This Christmas, Britain looks set to still be at war with itself – but rather than Brexit we’re talking about the board games at fault for unfestive family friction, simultaneously bringing together and tearing apart. Malcolm Croft rolls the dice on why they remain so popular in the jolly season, and how Bristol is leading the charge in the board game revolution
Christmas is the time where the whole family – well, parents at least – can agree that the days and nights, up until New Year, are all about spending quality time together. That means unplugging from iPhones, iPads and laptops and bringing down board games from the loft and dusting them off. After all, for decades, playing board games with the family has been as much a tradition of Christmas Day as setting fire to a boozy Christmas pudding, falling asleep in front of the TV and drooling/duelling over the last roast potato.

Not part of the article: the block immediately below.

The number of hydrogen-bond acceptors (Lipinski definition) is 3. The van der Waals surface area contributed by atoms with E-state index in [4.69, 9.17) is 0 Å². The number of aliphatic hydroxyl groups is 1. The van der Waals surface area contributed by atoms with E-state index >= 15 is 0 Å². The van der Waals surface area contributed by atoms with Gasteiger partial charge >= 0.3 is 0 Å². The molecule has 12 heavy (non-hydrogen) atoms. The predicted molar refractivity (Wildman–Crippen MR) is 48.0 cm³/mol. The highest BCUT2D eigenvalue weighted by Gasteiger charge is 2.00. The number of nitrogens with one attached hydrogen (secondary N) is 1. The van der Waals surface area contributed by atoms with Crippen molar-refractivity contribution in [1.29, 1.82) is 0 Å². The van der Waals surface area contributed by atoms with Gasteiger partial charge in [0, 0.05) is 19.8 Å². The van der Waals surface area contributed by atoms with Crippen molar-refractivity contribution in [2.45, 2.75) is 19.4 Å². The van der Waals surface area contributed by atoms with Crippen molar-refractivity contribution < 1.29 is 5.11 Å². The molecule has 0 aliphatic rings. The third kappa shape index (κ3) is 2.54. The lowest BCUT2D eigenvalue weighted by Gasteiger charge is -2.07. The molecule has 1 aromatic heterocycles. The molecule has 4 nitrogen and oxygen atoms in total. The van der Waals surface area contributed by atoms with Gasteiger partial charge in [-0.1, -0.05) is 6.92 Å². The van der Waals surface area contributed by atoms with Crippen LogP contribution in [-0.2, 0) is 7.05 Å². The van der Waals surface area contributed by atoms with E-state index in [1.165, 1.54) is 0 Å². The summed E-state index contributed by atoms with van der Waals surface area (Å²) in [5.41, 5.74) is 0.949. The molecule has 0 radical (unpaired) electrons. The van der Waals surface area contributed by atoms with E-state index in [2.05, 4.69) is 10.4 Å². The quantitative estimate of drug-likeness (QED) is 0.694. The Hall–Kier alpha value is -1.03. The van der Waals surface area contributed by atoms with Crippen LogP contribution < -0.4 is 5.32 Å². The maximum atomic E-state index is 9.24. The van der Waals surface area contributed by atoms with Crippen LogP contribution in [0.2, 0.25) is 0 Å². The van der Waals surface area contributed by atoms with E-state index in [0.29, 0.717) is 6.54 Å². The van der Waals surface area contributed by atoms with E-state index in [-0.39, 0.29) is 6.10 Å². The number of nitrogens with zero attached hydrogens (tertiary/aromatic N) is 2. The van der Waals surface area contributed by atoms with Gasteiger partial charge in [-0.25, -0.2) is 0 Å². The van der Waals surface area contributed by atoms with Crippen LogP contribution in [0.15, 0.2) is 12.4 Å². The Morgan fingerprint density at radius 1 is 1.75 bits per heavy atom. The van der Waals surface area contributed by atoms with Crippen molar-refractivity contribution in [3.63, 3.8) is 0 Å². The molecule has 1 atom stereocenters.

Board games have historically always enjoyed a huge Christmas bump in sales. But recently the return to playing them has stretched further than just a holiday hobby. As 2020 rapidly approaches, it has been declared that we’re living in the Golden Age of Board Games, an era that has seen a wholesale return to ‘real things’, brought on by a large rejection of social media, a ‘disconnection’ from distracting technology, and a resurgence of traditional gameplaying.
“We have seen a real growth of interest over the past 10 years,” said Tony Hyams, director of UK Games Expo, earlier this year. “While the internet is a great thing, sitting down and playing with friends and family is becoming increasingly important. Having time away from our phones and computers, where we can talk, play and enjoy being together is something board games let us do. Board games are part of a trend – from books to vinyl, there is evidence of growing interest in the ‘real thing’ rather than the digital versions.” To prove this point, many of the biggest computer games in the past five years have all seen the launch of their own board game versions, including Tomb Raider, Horizon Zero Dawn, This War Of Mine and Fallout.